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The New Zealand Legion

Page 6 – Internal conflicts

Because the New Zealand Legion was such a catch-all movement for various ideas and grievances, it was inevitable that its inherent contradictions would surface. The first, and most important, crack appeared during the movement’s first official National Council in July 1933. After reaffirming that it would not adopt any formal policy until it was vetted by every Centre, the Council heard the report of the Economic Research Council from its Chairman, Evan Parry.

A planned economy?

Parry was very much a man of his times. Influenced by President Roosevelt’s New Deal in the United States and other Keynesian experiments around the globe, he believed that the only answer to the Depression was a planned economy. Despite the opposition of many within the National Council and his own Committee, Parry proved convincing, and a commitment to a planned economy was formally adopted by the Legion.

For an organisation supposedly wedded to laissez-faire capitalism, this was a radical decision. It soon filtered down into almost every aspect of Legion activity, culminating in the adoption of an Economic Council as its official policy. This council, composed of key individuals from every major industry, would advise the government on all matters relating to the economy and the planning of production and consumption. This policy alienated many Legionnaires who were advocates of laissez-faire, and resignations soon piled up.

Social crediters and single taxers

The Legion’s economic policy also borrowed heavily from Douglas Social Credit. A Stamped Scrip Scheme proposed in July 1933 suggested the creation of a State Credit Board responsible for issuing ‘scrip stamps’ to the unemployed to facilitate greater consumption. Social Crediters within the movement praised the plan, and the letters pages of National Opinion, the Legion’s journal, contained an ongoing debate between them and the remaining adherents of laissez-faire. In March 1934 the Legion adopted state control of the currency as official policy.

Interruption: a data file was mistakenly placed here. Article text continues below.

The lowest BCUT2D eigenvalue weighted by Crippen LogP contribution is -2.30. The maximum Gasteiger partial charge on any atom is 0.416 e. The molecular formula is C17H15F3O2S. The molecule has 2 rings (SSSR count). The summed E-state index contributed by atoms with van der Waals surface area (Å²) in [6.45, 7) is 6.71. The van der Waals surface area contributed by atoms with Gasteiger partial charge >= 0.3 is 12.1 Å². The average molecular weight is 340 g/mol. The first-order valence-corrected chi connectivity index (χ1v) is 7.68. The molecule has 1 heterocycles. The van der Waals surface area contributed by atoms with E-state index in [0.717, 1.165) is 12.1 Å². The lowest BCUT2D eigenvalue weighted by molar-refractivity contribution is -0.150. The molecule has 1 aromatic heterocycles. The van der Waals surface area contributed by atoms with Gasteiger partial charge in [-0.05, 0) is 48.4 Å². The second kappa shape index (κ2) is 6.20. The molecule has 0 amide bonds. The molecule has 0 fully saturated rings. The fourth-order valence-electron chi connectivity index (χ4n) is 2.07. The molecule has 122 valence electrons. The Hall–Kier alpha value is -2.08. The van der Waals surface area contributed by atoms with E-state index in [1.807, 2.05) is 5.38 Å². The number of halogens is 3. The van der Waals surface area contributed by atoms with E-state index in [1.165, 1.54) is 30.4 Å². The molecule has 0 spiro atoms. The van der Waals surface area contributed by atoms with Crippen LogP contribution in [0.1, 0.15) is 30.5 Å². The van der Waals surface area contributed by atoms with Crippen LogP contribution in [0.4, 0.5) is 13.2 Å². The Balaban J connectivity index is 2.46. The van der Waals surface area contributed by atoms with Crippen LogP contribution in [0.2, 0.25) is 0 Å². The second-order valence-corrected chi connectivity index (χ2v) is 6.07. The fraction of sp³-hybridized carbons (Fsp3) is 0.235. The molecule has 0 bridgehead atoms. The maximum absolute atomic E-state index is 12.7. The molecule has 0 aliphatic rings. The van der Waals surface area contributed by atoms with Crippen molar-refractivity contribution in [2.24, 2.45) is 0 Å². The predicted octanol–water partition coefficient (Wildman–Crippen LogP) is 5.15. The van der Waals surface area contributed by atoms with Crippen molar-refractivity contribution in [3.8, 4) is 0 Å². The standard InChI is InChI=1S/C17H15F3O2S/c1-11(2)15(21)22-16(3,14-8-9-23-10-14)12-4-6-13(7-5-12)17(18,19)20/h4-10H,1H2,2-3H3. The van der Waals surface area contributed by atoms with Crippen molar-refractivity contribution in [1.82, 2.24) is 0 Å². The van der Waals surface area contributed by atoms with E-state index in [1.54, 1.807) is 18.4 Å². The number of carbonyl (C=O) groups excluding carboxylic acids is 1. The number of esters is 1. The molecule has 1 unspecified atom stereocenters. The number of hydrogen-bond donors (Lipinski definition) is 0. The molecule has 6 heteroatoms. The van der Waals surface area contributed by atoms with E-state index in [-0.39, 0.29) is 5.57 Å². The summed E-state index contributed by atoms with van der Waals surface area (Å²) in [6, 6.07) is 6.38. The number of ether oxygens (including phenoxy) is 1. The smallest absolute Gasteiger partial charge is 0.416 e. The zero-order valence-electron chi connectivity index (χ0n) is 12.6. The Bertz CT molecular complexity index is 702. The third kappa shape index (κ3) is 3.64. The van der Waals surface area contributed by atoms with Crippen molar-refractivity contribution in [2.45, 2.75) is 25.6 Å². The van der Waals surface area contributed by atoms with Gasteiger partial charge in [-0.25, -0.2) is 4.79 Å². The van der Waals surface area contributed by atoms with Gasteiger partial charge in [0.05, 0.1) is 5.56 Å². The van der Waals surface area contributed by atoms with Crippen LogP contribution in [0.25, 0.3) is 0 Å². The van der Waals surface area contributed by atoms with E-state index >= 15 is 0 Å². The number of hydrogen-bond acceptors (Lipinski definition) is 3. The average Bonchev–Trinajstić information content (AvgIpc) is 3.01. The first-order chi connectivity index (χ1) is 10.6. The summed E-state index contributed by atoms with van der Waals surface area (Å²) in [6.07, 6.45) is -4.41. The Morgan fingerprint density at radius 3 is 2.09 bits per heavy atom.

The letters pages of National Opinion were also the stomping ground of another faction within the Legion – the single taxers. Led by E.W. Nicolaus, a member of the Commonwealth Land Party, this faction pushed for a simplified economic policy that abolished all taxation except for a single tax on the value of unimproved land. Despite Nicolaus’s prominent role on the Economic Research Council, they were unsuccessful, and the Legion continued to favour a planned economy.

Another contentious policy was the so-called Begg Plan – a proposal by President Campbell Begg to eliminate the government’s financial debt to Great Britain by agreeing to absorb several million of its unemployed. By settling unemployed British citizens on undeveloped land, Begg hoped to increase the size of the domestic market, thus facilitating economic recovery. Begg’s unilateral adoption of this policy attracted considerable criticism within the Legion, with one member of the Otane Centre claiming it would ‘frighten some members away.’

How to cite this page

Internal conflicts, URL:, (Manatū Taonga — Ministry for Culture and Heritage), updated